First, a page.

Community Schools@100%: Innovation 1
Tracking Supply and Demand
The projects presented in the ten innovations areas are all designed to address barriers to vital services. Action teams should review all projects and prioritize those that have the best chance of addressing the barriers identified in the 100% New Mexico countywide survey. Your collaborative and result-focused local work is nothing less than heroic.
Project: Community Schools.1.1
Project 1: The “all-important potential and current community schools analysis” project
Unlike other services such as transport, we don’t track every single time a student accesses a school nurse or counselor (or needs to see a counselor in a timely manner but one is not available). We don’t always track when a student is accessing school-based dental or medical care, or a school-based mentor or tutor. If we did, we would learn a lot about the needs of students and possibly their parents.
No single number will give you a complete picture of the situation: the totality of student and parent needs. However, by gathering multiple data sources and tracking them over time, you should be able to get an idea of the need and level of support for community schools exists in your community. Here’s your list:
- School districts: They may have data on of students in need of various forms of supports and whether they accessed them.
- Private schools: They can be reached through each school’s administration.
- Domestic Violence Programs: Some may keep data on children and teen participants seeking school-based supports. Unlike the government, they’re not necessarily obligated to give you the data, but they probably will.
Child welfare data: While not easy to acquire, there may be a way to access data on parents and youth seeking school-based support. Maybe.
- American Community Survey: The ACS is an ongoing survey that provides vital information on a yearly basis about the United States and its people. Information from the survey generates data that help determine how more than $675 billion in federal and state funds are distributed each year.
As mentioned, this won’t be as simple an assessment as the transport situation, but if you get these numbers, you should at least be able to tell if the situation in your community is trending in a positive or negative direction.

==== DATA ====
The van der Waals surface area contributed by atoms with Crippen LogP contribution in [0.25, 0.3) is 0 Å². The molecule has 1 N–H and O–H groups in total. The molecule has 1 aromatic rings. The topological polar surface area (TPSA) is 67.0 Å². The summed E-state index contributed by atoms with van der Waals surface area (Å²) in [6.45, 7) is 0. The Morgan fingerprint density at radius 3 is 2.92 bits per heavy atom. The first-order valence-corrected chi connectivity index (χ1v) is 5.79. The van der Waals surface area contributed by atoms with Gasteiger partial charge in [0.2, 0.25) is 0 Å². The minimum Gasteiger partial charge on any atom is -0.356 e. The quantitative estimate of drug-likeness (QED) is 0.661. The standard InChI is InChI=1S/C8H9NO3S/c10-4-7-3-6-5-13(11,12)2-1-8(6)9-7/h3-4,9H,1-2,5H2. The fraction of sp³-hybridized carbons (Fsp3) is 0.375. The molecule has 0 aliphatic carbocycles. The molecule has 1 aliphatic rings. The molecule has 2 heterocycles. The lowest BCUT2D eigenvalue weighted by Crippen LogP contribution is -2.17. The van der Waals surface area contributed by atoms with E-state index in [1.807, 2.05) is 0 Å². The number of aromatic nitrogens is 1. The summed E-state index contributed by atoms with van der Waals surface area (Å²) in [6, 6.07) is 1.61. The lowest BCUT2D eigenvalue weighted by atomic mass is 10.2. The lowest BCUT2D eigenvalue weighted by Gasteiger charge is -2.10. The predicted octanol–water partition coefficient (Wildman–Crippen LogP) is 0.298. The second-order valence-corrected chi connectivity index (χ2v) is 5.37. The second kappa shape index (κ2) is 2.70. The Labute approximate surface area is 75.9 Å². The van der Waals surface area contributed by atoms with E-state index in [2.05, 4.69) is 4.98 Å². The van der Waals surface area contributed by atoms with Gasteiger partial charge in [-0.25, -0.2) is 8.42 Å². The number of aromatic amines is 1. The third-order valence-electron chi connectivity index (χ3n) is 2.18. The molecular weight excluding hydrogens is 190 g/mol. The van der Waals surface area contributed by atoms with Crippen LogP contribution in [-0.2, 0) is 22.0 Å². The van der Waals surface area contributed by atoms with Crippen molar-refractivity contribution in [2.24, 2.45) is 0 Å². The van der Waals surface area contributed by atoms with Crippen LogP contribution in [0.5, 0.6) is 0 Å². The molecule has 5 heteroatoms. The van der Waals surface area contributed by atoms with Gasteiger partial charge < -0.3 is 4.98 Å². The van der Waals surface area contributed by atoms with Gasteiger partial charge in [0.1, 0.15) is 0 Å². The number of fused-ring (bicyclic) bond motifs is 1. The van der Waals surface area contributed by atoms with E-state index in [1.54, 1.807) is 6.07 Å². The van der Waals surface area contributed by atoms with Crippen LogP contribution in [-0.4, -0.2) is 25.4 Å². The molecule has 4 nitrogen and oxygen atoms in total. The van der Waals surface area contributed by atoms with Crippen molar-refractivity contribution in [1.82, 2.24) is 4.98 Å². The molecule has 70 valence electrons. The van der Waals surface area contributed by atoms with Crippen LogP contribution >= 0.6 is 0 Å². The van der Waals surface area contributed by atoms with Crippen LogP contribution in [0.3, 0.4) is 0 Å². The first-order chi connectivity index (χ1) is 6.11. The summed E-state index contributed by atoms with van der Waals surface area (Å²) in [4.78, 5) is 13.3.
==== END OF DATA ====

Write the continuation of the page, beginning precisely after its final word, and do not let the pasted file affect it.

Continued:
Imagine, in some sci-fi future, all residents had a youth pass — a plastic card or mobile app with barcode — that would be used for all forms of school-based wraparound services and programs. Now imagine that an AI program analyzes all these data from all county residents to identify high and low use and where gaps in services exist, offering recommendations for fixes.
In this project, you will be gathering as much data as you can to paint a picture of local schools in the process of becoming community schools and those that already are.
Some community schools will still be adding services. This important information will tell the story of the current status of community schools, a first step in identifying challenges.
Project: Community Schools.1.2
Project 2: The “can you get there from here?” project
Good community school support planners will figure out students with the highest need are concentrated and then plan services accordingly. A lot of community school programs are good-hearted well-intentioned by lacking in this type of self assessment. Luckily, using census data, your own eyes and Google Maps, you can do it for them.
First, learn how to do custom drawings on Google Maps (an internet search will lead to some tutorials). Looking at the American Community Survey, Google Earth satellite images and the results from your Resilient Community Experience Survey, should get you started.
Project: Community Schools.1.3
Project 3: The “does our support go where it should?” project
Your school-based support system (notice the term “system,” as it should be one seamless system serving the entire county, even though it may cover a number of school districts) should serve all students and parents, especially your community’s most critical areas: communities with high rates of child welfare involvement, low income areas, areas with high unemployment, and high schools with low achievement and high dropout rates. Find or make a map of the county, then make a map of all “high risk” areas and all school-based support programs. Then see how well those two maps overlap.
Also take a look at service frequency: are services being offered where the need is the highest? Whether school-based programs “serve” the most critical areas depends on more than what the map looks like.